Just because I’m not doing it, it’s not too late for you to start! November is a great time to start (or kick-start) your blogging habit. Click here to register. There are prizes!
If you participate, drop a link in the comments below.
Douglas Adams told us that the answer to the question of Life, the Universe and Everything was “42.” The openSUSE team wants you to start thinking that by this fall, you’ll find that you’ll find the answers to your computing problems in its “42” release.
Actually, the number represents the project in the Open Build Service, but it certainly resonates nicely with the “geeko” community that openSUSE has been building over the last decade.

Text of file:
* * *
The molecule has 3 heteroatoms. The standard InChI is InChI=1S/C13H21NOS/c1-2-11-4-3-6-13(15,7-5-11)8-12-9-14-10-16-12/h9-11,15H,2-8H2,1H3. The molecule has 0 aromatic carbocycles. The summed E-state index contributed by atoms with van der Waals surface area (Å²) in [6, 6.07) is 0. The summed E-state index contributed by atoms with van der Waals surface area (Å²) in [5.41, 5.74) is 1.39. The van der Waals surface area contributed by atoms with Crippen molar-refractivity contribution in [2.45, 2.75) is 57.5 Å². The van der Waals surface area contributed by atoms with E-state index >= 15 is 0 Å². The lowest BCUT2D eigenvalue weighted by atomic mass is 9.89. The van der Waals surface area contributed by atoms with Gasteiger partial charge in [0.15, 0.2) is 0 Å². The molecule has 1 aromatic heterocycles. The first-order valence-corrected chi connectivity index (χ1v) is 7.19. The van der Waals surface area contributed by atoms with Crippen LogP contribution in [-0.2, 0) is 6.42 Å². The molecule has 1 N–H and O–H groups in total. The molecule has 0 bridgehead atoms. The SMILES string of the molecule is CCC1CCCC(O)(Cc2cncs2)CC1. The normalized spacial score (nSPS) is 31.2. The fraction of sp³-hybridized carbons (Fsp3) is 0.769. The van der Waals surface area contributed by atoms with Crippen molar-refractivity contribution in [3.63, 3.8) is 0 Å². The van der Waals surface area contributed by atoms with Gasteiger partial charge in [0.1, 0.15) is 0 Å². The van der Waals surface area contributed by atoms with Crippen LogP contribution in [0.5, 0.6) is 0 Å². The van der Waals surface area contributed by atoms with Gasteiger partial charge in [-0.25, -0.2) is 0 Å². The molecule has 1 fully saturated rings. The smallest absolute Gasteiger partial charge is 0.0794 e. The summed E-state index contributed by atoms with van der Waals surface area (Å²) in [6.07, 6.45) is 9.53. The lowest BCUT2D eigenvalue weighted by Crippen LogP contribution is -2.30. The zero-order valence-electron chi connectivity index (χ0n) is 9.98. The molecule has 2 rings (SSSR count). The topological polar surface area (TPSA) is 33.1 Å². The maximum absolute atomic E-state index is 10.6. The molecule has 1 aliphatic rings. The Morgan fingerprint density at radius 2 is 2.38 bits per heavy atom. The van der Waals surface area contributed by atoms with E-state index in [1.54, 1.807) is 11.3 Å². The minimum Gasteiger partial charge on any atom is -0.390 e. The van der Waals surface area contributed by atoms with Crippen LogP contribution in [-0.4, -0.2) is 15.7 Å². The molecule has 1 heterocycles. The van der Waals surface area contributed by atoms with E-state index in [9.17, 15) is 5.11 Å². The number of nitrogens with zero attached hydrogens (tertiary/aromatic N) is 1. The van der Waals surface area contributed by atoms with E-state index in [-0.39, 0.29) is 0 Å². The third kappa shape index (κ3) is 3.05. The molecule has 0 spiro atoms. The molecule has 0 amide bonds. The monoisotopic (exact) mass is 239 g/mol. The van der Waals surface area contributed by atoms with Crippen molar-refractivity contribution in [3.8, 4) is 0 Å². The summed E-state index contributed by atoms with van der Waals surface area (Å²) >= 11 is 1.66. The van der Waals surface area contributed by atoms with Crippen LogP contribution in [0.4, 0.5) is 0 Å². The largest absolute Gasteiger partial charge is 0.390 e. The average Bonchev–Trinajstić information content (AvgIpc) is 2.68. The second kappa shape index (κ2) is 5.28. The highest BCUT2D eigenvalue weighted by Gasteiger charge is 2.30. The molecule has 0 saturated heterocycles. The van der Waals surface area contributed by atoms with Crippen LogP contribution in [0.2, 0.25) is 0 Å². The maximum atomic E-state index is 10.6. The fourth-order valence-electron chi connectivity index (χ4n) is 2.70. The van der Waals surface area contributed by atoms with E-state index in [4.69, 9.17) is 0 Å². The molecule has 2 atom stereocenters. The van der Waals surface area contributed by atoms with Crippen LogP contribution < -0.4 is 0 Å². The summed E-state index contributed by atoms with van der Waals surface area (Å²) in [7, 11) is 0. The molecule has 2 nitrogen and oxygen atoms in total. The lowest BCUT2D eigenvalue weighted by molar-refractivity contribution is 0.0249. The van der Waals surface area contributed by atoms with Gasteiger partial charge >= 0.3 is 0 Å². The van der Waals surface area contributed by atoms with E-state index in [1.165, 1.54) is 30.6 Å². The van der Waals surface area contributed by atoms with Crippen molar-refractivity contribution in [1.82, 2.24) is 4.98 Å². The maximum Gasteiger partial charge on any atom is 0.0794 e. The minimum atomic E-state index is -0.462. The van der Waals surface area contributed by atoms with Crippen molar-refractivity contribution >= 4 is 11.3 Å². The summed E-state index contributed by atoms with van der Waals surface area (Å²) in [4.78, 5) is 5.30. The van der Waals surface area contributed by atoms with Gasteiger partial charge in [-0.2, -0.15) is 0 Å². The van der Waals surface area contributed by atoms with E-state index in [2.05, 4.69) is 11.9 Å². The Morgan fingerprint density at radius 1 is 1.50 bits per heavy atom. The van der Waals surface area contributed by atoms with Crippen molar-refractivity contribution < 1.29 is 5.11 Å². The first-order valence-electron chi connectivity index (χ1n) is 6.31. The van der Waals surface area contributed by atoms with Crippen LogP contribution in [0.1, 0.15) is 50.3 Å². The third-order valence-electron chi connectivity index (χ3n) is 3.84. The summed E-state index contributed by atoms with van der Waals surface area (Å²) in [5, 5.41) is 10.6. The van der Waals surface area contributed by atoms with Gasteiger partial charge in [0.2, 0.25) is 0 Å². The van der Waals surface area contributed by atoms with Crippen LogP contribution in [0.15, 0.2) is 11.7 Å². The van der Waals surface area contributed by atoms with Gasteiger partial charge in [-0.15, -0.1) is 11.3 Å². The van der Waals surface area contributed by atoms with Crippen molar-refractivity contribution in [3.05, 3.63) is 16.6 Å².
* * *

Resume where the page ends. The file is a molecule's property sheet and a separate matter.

Release manager Stephan “Coolo”” Kulow says the first milestone will be ready “soon.” I’ll be psyched to see it.
That’s not what I’m on about today, though. There’s a convergence of coincidences to tell you about.
Consent of the Networked
Sunday, I finished Consent of the Networked, Rebecca MacKinnon’s book from 2012 (and an update for the 2013 paperback edition) about the “worldwide struggle for Internet freedom.” MacKinnon is a former CNN correspondent in China that now manages Global Voices Online. This is a good, if occasionally dated, outline of the various battlegrounds facing human right activists when taking their struggles online.
As is typical of these types of books, it closes out with a manifesto intended to describe the perfect online world. These are usually quite inspiring, but lacking in ways of getting from here to there. While I don’t agree with everything MacKinnon wrote in these pages, she does indeed realize that without a social movement, we won’t ever get her manifesto realized, or anyone else’s vision. Democracy isn’t a spectator sport.